14 Searching for suppliers Catalog sitesElectronic catalogsVertical marketsOrdering raw materials from specialized websitesPure play auction sitesOnline marketplaces (Ebay, Amazon)Spot marketsOn spot electronic markets, prices change by the minutePrivate exchangesPrivate exchange to link groups of suppliers over the webBarter marketsParticipants offer to trade goods or servicesBuying alliancesCompanies buying the same goods join together to form purchasing consortia
15 Overcoming Price Pressures Limit quantity purchasedAllow no refundsMake no adjustmentsProvide no services
16 Researching Customer Value Internal engineering assessmentField value-in-use assessmentFocus-group value assessmentDirect survey questionsConjoint analysisBenchmarksCompositional approachImportance ratings
17 Order – routine specification The buyers negotiates: The final order; listing the technical specifications; the quantity needed; the expected time of delivery; return policies; warranties…Performance reviewThree methods:The buyer may contact the end users and ask for their evaluationsThe buyer may rate the supplier on several criteria using a weighted score methodThe buyer might aggregate the cost of poor performance to come up with adjusted costs of purchase including price
18 III. Managing Business- to- Business Customer Relationships
19 The Benefits of Vertical Coordination Create more value for both buying partners and sellers partnersEstablishing Corporate Trust and Credibility
20 The relationship between advertising agencies and clients In the relationship formation stage, one partner experienced substantial market growth.Information asymmetry between partnership would generate more profit than if the partner attempted to invade the other firm’s areaAt least one partner had high barriers to entry that would prevent the other partner from entering the businessDependence asymmetry existed such that one partner was more able to control or influence the other’s conductOne partner benefited from economies of scale related to the relationship
21 Factors of buyer-supplier relationships Availability of alternativesImportance of supplyComplexity of supplySupply market dynamism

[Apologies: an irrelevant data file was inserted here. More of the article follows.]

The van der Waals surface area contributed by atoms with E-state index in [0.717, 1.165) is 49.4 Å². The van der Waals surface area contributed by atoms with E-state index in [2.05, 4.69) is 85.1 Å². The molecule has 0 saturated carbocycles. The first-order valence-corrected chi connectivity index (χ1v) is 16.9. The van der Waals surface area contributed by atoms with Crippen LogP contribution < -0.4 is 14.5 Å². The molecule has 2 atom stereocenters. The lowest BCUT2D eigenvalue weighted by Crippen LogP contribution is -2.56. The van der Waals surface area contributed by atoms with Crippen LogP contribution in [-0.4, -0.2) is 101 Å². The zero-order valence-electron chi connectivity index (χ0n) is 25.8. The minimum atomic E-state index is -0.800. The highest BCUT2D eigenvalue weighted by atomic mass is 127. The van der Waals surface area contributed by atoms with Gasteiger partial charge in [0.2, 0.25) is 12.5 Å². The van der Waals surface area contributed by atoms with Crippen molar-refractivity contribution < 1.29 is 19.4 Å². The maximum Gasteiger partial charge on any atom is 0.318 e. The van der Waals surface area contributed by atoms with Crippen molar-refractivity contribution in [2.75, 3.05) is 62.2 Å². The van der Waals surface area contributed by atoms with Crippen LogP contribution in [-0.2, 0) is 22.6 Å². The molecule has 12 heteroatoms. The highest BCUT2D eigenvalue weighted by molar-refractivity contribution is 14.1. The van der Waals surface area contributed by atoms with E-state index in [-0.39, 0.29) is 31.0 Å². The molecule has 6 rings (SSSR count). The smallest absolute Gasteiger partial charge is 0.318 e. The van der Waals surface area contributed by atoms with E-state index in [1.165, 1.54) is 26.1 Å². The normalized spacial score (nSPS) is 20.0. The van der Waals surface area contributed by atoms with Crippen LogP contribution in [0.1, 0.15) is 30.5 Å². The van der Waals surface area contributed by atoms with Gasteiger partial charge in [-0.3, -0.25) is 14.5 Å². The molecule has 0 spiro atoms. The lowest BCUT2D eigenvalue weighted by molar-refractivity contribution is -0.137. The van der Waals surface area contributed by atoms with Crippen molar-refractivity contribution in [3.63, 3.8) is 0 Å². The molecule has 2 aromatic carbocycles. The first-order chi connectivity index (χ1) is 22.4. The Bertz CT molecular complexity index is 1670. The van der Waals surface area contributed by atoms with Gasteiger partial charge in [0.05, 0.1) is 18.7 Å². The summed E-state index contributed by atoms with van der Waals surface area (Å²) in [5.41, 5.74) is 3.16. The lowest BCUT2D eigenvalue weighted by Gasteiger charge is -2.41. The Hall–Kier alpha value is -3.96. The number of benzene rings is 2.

22 Categories of Buyer-Supplier Relationships Basic buying and sellingBare bonesContractual transactionCustomer supplyCooperative systemsCollaborativeMutually adaptiveCustomer is king
23 Business Relationship : Risks and Opportunism Opportunism is a concernVertical coordination can facilitate stronger customer – seller ties but increase the risk to the customers and supplier specific investment
24 Institutional and Government Markets Institutional market consists of schools ,hospitals, nursing home, prisons and other institutions that provide goods and services to people in their care
25 Institutional and Government Markets ( Cont ) Buyers for government organization tend to require a great deal of paperwork from their vendors and to favor open bidding and domestic companiesSuppliers must be prepared to adapt their offers to the special needs and procedures found in institutional and government markets
26 Summary Business markets differ from consumer markets Business buyers make purchase decisions base on different buying situationsThe buying process consists of eight stages.sellers use different sales strategies according to their size. One is to use e – marketplacesThere are also different strategies in handling price – oriented customersBusiness marketers must form strong bonds and relationships with their customers and provide them added value.